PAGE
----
Football Index’s £4.5m player funds hearing raised to High Court

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The hearing was initially set to be heard before the Insolvency List within the Business and Property Courts of England and Wales. In the hearing, administrators hoped to receive clarity on how the contents of a £4.5m trust account may be distributed.

The administrators said that the best course of action was not completely clear as there was a question of how to deal with bets that were active when the operator collapsed.

While claims of money held in customer accounts came to £3.2m, the administrators said further payments may be required in dividends – winnings when a player “bought” through the platform makes an achievement such as scoring a goal. However, if all of these payments were made up to 22 April or beyond, the account would go into default and no customers could receive the full value they had lost.

As a result, administrators put it to the court to determine the date dividends must be paid until. They did recommend 26 March, when the administration proceedings began, however.

This would leave a surplus of £1.0m in the account, suggesting dividends worth around £250,000 would be paid out.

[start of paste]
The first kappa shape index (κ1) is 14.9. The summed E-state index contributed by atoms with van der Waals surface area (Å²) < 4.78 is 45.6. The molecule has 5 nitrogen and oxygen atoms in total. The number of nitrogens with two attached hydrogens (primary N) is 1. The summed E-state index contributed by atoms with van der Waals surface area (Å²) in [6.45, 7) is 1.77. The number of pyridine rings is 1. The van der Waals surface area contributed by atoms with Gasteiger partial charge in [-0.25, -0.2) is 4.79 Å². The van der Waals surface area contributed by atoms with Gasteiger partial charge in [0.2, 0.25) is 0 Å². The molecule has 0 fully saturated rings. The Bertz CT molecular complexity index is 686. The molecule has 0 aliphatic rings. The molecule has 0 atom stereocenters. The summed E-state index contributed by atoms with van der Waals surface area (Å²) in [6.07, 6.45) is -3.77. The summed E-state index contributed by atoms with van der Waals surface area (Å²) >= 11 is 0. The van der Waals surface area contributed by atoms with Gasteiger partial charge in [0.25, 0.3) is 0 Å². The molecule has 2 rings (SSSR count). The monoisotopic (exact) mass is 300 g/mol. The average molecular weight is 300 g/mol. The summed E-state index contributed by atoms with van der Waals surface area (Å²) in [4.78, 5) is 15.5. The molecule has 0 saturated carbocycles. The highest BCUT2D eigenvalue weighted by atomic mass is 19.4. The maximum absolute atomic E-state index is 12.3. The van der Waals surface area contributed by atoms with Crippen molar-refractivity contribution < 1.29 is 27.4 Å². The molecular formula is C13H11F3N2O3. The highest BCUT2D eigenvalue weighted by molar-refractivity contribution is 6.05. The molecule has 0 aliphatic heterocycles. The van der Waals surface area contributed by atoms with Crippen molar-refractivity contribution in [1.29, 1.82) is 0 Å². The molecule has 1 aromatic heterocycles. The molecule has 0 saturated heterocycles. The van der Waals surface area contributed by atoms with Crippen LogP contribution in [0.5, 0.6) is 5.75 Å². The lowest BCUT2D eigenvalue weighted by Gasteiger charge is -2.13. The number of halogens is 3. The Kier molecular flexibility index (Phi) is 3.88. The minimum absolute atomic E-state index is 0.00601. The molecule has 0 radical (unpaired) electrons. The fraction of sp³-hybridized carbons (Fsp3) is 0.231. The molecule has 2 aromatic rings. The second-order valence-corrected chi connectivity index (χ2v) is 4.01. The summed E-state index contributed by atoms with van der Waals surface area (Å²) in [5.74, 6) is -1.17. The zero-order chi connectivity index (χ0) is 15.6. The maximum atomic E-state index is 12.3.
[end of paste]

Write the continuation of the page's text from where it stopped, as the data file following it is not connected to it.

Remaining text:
However, iGB understands that this hearing has now been moved to a more senior judge, now being heard before the High Court. A date for the hearing has not yet been selected, with the next steps involving administrators and others involved setting out a date for the determination.

The delay caused by the change of court comes despite the administrator calling for the case to be heard “as soon as possible”, both because of stress for customers who had lost money and because those involved hoped to see the platform relaunch for the 2021-22 football season, which starts in August.

Football Index went into administration in March, soon after a dividend change it said was necessary to keep the business afloat. As it entered administration, its license was suspended by the GB Gambling Commission. The government has since announced plans to open an inquiry into the platform’s collapse.

The regulator later revealed that the business had been under review for almost a year but said there was no grounds to suspend its licence at this time. It argued that the move could have worsened the business’ financial struggles, and therefore put more customer funds at risk.

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